Information and power

Mikail Lotia April 16, 2010

Given the shortages that constantly strike our unfortunate nation, the topic of this article may not surprise people.

Pakistan is currently running short of electricity, water, natural gas and money just to name a few. These shortfalls are mainly a result of gross mismanagement by the country’s leaders. Shortsightedness, incompetence and greed have kept these essential elements out of the average person’s reach.

But there’s something else that needs to be added to the list – information and knowledge. As the old adage goes: information is power. Now, many may be aware of the poor state of education in Pakistan. The government is short on cash, rife with corruption, and lacks the power to attract and retain truly motivated educators.

Thousands of ‘ghost’ schools populate our countryside and our enemies seem intent on destroying those that are functioning. It seems that our youth are destined then to grow up lacking yet another fundamental human right. Something must be done to prevent this. But there is something that can be done.

In fact, something that should be done. The end of the twentieth century brought to us a new way to store, access and share information, which and that of course is the world-wide web; the information super-highway.

Recent surveys show that a majority of people around the world believe that access to the internet should be a fundamental human right. And in a country like Pakistan, where many people lack access to properly equipped libraries and schools, the internet can act as a bridge to valuable information. True, there are hurdles to overcome. But what use is information if the people cannot read or write? What use is a computer if there is no electricity to power it? But solutions are on the horizon.

Durable laptops chargeable by mechanical energy already exist. And while we are a country in need of literacy, we are not a wholly illiterate people. And recent developments in internet management mean that soon even web page addresses will be available in Urdu, with programs like Google Translate able to open up the world to anyone, be they in Attock, Multan, Kharan or Mirpur Khas. But we need to be ready.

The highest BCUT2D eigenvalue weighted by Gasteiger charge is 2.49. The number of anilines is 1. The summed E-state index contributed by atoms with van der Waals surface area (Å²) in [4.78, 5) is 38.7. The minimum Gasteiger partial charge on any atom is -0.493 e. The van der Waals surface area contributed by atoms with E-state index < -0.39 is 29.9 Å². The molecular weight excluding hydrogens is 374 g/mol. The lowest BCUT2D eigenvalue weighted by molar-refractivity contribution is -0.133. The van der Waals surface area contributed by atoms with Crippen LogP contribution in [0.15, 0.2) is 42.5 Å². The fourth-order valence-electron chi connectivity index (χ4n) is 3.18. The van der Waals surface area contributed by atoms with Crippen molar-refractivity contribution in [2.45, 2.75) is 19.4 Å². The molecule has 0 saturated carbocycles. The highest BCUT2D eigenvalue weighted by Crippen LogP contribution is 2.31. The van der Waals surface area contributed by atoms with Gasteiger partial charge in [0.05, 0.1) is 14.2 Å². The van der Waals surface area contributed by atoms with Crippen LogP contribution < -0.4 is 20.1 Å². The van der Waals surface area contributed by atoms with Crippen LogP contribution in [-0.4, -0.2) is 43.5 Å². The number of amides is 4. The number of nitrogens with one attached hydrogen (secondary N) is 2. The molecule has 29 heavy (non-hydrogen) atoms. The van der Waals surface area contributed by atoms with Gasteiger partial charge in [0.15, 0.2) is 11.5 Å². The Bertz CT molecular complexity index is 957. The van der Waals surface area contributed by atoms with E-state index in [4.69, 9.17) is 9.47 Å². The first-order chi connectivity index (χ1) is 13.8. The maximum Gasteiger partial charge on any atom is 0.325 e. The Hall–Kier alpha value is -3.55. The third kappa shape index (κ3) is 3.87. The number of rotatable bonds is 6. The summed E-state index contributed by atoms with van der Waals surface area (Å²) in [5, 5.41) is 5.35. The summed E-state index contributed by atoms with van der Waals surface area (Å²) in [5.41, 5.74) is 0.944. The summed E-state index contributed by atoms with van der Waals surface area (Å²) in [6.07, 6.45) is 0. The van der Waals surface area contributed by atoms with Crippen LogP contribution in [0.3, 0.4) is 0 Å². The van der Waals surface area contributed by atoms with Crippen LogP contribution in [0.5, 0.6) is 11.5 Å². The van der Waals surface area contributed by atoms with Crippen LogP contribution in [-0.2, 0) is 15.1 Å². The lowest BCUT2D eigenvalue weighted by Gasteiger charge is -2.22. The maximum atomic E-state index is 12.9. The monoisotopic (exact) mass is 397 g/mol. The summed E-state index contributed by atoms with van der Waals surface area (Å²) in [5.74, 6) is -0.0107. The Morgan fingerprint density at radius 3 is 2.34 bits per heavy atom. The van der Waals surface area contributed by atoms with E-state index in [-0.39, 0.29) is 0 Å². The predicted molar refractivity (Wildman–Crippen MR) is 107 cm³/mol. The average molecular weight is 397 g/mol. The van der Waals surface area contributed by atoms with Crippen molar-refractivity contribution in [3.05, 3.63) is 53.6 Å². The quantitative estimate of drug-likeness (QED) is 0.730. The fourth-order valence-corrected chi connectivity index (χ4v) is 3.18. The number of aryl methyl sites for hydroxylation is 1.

The government and private sector need to invest now to make sure we are not intellectually backwards in the future. Provisions need to be made for a nationwide fibre-optic backbone that can support the next generation of broadband needs.

It is heartening to see that even as ancient institutions like The Boston Globe and relative newcomers like The Independent struggle to remain afloat, the art of the newspaper is alive and well hopefully in Pakistan and, as this article's forum is proof of it, even growing.

People are thirsty for information and we as a country must make sure it is available to them. In the past, as vessels of information and knowledge, books were valuable items and intensely prized possessions. To gather many volumes together and to house them in grand libraries was seen as a statement of civilisation, culture and enlightenment.

But at the same time, often the tools to use these books reading and writing were the jealously guarded secrets of a ruling elite. Now in the modern world, we have to be careful not to fall into the same trap and make sure that knowledge and information are freely available to all.


Umer Zubair Awan | 14 years ago | Reply Nice Column. Education and health sector is in very bad shape . Even in Mega city like Karachi,There are school with out drinking water Wash rooms and fans.Same with our hospitals. Its time to wake up if we want to save the young generation we have to give them best education and heath facility other wise we should be ready for increase in crime rate. Visit The Corner of Hydri market at when Briani is distributed in parking lot and see how these young kids fight for food. They should be in school not in the line to get food. Think what will be the situation in small towns of our country. Any way good luck to you and ET.
Nadir El Edroos | 14 years ago | Reply While its true that the internet has opened up opportunities for massive information flows, its also important to foster local grass root information flows and channel them onto a global stage. We must not be idle recipients. To take advantage of any technological advancement, our comparative advantage lies in leveraging the massive information stock that are part of our oral, cultural and textual traditions. We must contribute in the vast array of global information stream, with local actors developing into nodes of information exchanges. May that be in a posh part of Islamabad or in a village in rural Sind which is blessed with all but 4 hours of electricity daily.
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